The investment “expert” and pundit world is full of both permabears and permabulls. Both sets of blowhards are pretty annoying because they refuse to change their outlook regardless of a change in conditions and nobody is there to call out every expert that’s been wrong. There’s no story there pointing out all the people who make lousy predictions, but everyone tunes in to hear what “the guy who called the housing crash” has to say, even if all his subsequent predictions have been wretched (note Paulson’s hedge fund returns the past few years even though he’s the subject of the book ” The Greatest Trade EVER”). They suffer from the worst type of confirmation bias because there’s a lot of money and influence involved with their lousy predictions. Often times, only the most outrageous predictions get airtime. When’s the last time CNBC gave a mouthpiece to a guy who said, “Well, I don’t really know what will happen and most likely, next year will be pretty much similar to last year”? Occasionally John Bogle will get on and talk some sense, but he shares airtime with the idiot predicting Apple’s $1,111 share price target. What’s especially insidious is that the thesis they lay out seems so convincing, and they back it up with “data”. See ever since we were running around on the Serengeti Plain dodging predators, humans have sought to find patterns and warnings in everything. As Nassim Taleb so eloquently pointed out (once you read Fooled by Randomness, you’ll never look at financial experts the same), from an evolutionary standpoint, it was much more beneficial to spot the leopard pattern and be right than to think you see a pattern, react to it and be wrong. Being wrong and cautious took no energy, but being wrong and missing a leopard? Well, your gene pool stopped there. So, with that backdrop, when we read a post from a permabull with overwhelming data pointing toward a market crash, it certainly gives one pause.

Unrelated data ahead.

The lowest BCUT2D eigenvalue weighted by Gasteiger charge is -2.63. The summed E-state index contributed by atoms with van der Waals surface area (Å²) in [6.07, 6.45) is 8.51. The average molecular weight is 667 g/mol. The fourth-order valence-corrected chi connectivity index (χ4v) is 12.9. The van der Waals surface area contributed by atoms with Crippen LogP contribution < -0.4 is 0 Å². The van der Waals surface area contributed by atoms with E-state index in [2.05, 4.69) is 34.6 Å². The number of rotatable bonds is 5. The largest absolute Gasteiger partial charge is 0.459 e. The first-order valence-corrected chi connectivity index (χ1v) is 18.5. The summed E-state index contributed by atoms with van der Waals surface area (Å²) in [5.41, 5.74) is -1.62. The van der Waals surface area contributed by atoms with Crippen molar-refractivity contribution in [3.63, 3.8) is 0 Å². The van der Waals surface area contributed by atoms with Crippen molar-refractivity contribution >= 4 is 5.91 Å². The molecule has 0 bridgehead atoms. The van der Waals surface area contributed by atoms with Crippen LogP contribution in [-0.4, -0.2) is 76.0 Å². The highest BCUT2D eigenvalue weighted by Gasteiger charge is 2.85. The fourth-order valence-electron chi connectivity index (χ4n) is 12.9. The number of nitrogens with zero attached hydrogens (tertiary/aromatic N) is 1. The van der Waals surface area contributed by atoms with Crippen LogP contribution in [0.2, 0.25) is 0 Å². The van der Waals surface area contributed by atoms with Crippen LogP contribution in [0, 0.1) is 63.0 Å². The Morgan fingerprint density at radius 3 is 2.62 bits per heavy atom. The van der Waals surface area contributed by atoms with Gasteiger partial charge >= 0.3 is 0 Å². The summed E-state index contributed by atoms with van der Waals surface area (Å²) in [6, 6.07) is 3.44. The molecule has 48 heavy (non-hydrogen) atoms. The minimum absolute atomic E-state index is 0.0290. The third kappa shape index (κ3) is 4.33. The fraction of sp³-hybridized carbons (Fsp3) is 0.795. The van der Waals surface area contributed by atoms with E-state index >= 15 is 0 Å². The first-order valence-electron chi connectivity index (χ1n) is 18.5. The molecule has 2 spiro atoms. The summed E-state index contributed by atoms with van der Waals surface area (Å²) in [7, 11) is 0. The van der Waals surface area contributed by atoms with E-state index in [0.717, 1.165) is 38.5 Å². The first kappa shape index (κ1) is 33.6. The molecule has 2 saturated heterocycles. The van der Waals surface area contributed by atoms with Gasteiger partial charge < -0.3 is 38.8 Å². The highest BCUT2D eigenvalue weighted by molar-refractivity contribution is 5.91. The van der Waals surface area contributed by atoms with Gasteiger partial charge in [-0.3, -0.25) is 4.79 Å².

Take all these compelling posts about how overvalued the market is based on bloated P/E ratios (a crash was imminent apparently…months ago before another double-digit gain we’ve seen in equities). It makes complete sense to look back and various market corrections and say, “Aha! You fools! You were buying at the top, you should have sold!“. In retrospect, this is completely true of the housing collapse. We know now from hundreds, yes hundreds of years of history of housing prices in both America and England, that in general, real estate prices roughly trend with inflation. The correlation is impeccable and during the runup of the 90s and 2000s, the valuations on real estate went so far from the trendline that it started to look absurd. But if you had this thesis in 2003, it took 4-5 years to come to fruition. The problem with doomsday predictions is not only that you might be wrong, but you never get the timing right. And then, alas, when the crash finally happens (even if it’s years or decades after the call), an “expert” can say “I told ya so”!
But back to the central question. Since we DO appear to be way over trendline for the price to earnings ratios of US equities and many so-called experts have called for a market crash to bring us back to reality, why hasn’t the market crashed? After all, we reelected Obama, who’s supposed to be terrible for business with his Obamacare, handouts and tax increases. We have continued conflict in the Middle East (whom the media has grown tired of covering), we are coming off the highest average gas prices in history in 2012, unemployment is going nowhere fast, and so on. So you’d think we’d have had our market crash by now.